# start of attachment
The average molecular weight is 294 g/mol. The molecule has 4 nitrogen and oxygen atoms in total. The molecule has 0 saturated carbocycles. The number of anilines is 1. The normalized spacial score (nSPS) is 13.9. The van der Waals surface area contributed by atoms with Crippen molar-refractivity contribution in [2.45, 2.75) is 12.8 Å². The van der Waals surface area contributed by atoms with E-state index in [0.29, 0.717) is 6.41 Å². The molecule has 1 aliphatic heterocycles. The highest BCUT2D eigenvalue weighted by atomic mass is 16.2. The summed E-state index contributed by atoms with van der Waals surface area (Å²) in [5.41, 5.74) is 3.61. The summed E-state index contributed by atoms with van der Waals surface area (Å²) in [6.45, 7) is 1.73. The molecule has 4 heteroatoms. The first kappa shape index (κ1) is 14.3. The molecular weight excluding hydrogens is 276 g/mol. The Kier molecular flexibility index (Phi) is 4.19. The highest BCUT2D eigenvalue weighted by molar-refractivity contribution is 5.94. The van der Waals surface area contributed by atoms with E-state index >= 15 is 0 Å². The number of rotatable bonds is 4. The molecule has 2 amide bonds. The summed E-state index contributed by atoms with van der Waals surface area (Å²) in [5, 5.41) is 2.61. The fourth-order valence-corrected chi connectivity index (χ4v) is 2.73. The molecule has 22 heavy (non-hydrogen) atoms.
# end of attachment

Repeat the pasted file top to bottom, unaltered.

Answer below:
The average molecular weight is 294 g/mol. The molecule has 4 nitrogen and oxygen atoms in total. The molecule has 0 saturated carbocycles. The number of anilines is 1. The normalized spacial score (nSPS) is 13.9. The van der Waals surface area contributed by atoms with Crippen molar-refractivity contribution in [2.45, 2.75) is 12.8 Å². The van der Waals surface area contributed by atoms with E-state index in [0.29, 0.717) is 6.41 Å². The molecule has 1 aliphatic heterocycles. The highest BCUT2D eigenvalue weighted by atomic mass is 16.2. The summed E-state index contributed by atoms with van der Waals surface area (Å²) in [5.41, 5.74) is 3.61. The summed E-state index contributed by atoms with van der Waals surface area (Å²) in [6.45, 7) is 1.73. The molecule has 4 heteroatoms. The first kappa shape index (κ1) is 14.3. The molecular weight excluding hydrogens is 276 g/mol. The Kier molecular flexibility index (Phi) is 4.19. The highest BCUT2D eigenvalue weighted by molar-refractivity contribution is 5.94. The van der Waals surface area contributed by atoms with E-state index >= 15 is 0 Å². The number of rotatable bonds is 4. The molecule has 2 amide bonds. The summed E-state index contributed by atoms with van der Waals surface area (Å²) in [5, 5.41) is 2.61. The fourth-order valence-corrected chi connectivity index (χ4v) is 2.73. The molecule has 22 heavy (non-hydrogen) atoms.